Pikler’s gift applies to all early learning, not just movement: Your Child is Competent. They are good at doing their work. They are good at being babies, or toddlers – perfectly ready to handle what comes naturally for their stage – in all types of learning. When adults recognize this, people get along better, and things go better: the children’s feeling of competence grows as they initiate and independently master their physical environment and social relationships. Before you let anyone “help” your child learn how to move, hear Pikler:
While learning … to turn on the belly, to roll, creep, sit, stand and walk, (the baby) is not only learning those movements but also how to learn. He learns to do something on his own, to be interested, to try out, to experiment. He learns to overcome difficulties. He comes to know the joy and satisfaction which is derived from this success, the result of his patience and persistence. [* Note(Emmi Pikler – as cited in Falk & Roche, 1994, p.12)]
Gerber’s Method – Showing Adults their Role
Gerber did not consider herself a coach. She offered a method for teaching parents habits of mindful interaction – to create the environment for physical and mental growth that results in a confident, competent and curious child. The child is never treated like an object, but as a person who feels, observes, remembers and understands – or will understand, if given the chance. Care is consistent across all involved adults, and intentions are announced, so the baby knows what to expect. Babies and young children are trusted to figure things out. They are really good at being babies. See them where they are – which is freely and fully in their body, all the time.
Gerber said the parent’s job is to learn to be a good observer of the cues of even a non-verbal child, and then respond honestly and respectfully. Parents were invited to come to her “class” to relax, and practice close observation and non-intervention (Or, “don’t do something … just sit there!”) The focus was on understanding the relationship needs and developmental competencies of infants. Thus, Gerber encouraged awareness (especially of parent’s unspoken needs – “Is this about you, or about the baby?”); consistent, predictable care routines; and Respect as a guide in all communication.
Gerber taught that knowledge of how to care for an individual infant comes, first and foremost, out of the parent’s direct observations and interactions, rather than an ‘expert’ opinion. [ She’d say “The Expert is in Your Arms.”]
Both women wrote and spoke a lot – and applied their basic insights to many details (pacifiers, food, boundaries, high chairs, tummy time torture, relatives, diaper changes, etc)
“By respectfully reflecting and reinforcing the simple truths of your child’s experience, you allow for the self-learning and natural development that result in a confident and competent child.”
“Be careful what you teach. It might interfere with what they are learning.” (This statement of hers is similar to the great educational theorist Jean Piaget’s “When you teach a child something, you take away forever his chance of discovering it for himself.”)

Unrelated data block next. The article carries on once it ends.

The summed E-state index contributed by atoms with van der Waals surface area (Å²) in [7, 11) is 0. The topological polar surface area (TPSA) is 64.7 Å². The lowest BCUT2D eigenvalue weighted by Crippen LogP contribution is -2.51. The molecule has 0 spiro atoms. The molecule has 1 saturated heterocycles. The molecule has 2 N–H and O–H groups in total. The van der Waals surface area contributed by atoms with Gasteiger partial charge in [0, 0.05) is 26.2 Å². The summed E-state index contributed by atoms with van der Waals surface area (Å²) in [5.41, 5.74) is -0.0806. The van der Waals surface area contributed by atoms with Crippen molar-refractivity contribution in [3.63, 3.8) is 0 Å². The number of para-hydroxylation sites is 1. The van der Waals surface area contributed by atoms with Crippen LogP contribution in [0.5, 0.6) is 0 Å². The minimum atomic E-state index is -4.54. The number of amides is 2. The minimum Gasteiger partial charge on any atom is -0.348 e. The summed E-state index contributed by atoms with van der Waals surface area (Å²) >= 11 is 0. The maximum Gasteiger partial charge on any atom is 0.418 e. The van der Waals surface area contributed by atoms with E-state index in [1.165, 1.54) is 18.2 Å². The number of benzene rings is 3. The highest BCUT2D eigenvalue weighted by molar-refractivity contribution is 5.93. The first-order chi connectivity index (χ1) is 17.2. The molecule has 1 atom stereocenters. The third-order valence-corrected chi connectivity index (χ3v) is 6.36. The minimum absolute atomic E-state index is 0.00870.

Gerber guided parents with this motto, which was to be taken seriously:
Do Less, Observe More, and Enjoy Most
…And then there is Janet Lansbury
Janet Lansbury studied with Magda, and is now a gazillion-followers best-selling books guru. She offers a lot – once you get past her “malibu mom” vibe. To some extent, Pikler and Gerber provide the “Why” and the “What” – Janet goes further into “How does that actually sound/look.”
One of her best insights is the need for parents providing “leadership” to their kids. While she never exactly says “Butch Up” she reminds anxious moms (her main target) that doing what we have to do isn’t always easy – but is what’s best for our child.
Teachers II: Our List of Ancient Wise Men
What’s hard about being a man isn’t new. For a few thousand years there has been a practical self-management system first built to help guys thrive in the time of anxiety and uncertainty that was ancient Rome. That’s Stoicism – a method to help you get through any situation – as helpful on the playground as it was in the Roman Senate – a way to help yourself do your job, have fun, and stay sane. And it works: it’s the basis of “Cognitive Behavioral Therapy” (CBT) – the one mental health treatment approach most approved by health insurance companies and recommended by researchers for issues like addiction and anxiety. [* use of CBT*]
Stoicism in 27 words:
There are things you can control, and everything else. Respect Nature – or “things as they are.” See The Spirit in all people. Practice. You are The Captain.
Superstars of Stoicism:
The written word that’s come down is mostly from three guys: Socrates (who your parents knew from “Bill & Ted’s Excellent Adventure”); Epictetus, ex-slave and famous local teacher; and Marcus Aurelius, known as “the last of the Good Emperors.”
Socrates and Epictetus were funny and bitchy improvising teachers who wrote nothing down, although their students did. The guy who did write stuff down was not a teacher, but the most powerful man in the world: Marcus Aurelius Antoninus, Emperor of Rome through the plagues, invasions and insurrections of “The Shitty One Sixties” thru his death in 180. As a practicing stoic, he self-managed with a journal – parts of which survived. Called “The Meditations” it’s a readable “how to” classic.
A complete text on Stoic fathering is available here – but the main point is “There are things you can control, and things you can’t.”